What I am attempting in this series, and perhaps I will fail, is to show that each one of these statements or principles is either totally false, or somehow partially false.  Some of these statements or principles are not in the Bible.  Some, however, are based on biblical material, but misunderstood by many people.  So let’s fact check these statements about sin.  First it is important for us to ask, what is sin? Check back tomorrow for that!

Why we can follow God’s way even when we’re scared or anxious [How God feels about our fear – Deuteronomy 31-34, part 5]

23 Feb
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What mountains are you facing? This past year, I started doctoral studies, and the thought of researching, writing and defending a dissertation feels like a vast, unconquerable mountain. If I’m honest, sometimes being a pastor of church feels that way too. As does parenting or living out the way of Jesus in our complex world. How about you? Got any difficult situations in your life? Anything that seems impossible? Are you scared? Nervous? Struggling with anxiety or fear?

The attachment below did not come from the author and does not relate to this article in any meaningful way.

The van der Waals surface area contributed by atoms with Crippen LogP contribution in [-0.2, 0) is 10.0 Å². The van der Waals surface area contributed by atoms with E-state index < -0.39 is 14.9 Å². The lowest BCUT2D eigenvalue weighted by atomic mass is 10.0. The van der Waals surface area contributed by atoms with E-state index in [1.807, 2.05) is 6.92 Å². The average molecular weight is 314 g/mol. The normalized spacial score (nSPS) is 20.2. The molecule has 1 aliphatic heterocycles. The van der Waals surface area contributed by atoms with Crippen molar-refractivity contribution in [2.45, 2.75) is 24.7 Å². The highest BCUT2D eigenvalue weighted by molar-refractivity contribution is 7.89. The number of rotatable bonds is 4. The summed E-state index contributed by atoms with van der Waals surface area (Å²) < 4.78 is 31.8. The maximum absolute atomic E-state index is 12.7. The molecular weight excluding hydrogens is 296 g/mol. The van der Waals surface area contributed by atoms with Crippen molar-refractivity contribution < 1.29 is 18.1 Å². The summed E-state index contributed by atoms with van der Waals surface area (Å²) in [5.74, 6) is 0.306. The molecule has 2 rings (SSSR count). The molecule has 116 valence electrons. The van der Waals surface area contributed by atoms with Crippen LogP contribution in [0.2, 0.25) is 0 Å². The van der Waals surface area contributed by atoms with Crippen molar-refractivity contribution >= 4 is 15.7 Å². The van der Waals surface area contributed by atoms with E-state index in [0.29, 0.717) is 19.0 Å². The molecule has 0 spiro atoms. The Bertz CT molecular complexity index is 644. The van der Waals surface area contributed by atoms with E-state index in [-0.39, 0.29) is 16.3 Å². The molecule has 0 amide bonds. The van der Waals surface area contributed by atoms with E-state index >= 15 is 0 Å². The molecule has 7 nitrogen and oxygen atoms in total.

If so, please know that you’re not alone. In this series of posts we have been studying Deuteronomy chapters 31-34, which describes the final days and last words of Moses, the great leader of Israel. After hearing God and Moses’s songs to Israel, we read that Moses passed on, but not before turning leadership of the nation over to Joshua. With that in mind, let’s return to God’s command to Joshua Deuteronomy 31:6-8 and 23.  “Be strong and courageous… Do not be afraid or terrified… I will never leave you or forsake you.”  Then connect those statements with Moses’ words in chapter 32 where over and over again he refers to God as the Rock of Israel.  For example in verse 4 he says, “He is the Rock, his works are perfect, and all his ways are just. A faithful God who does no wrong, upright and just is he.”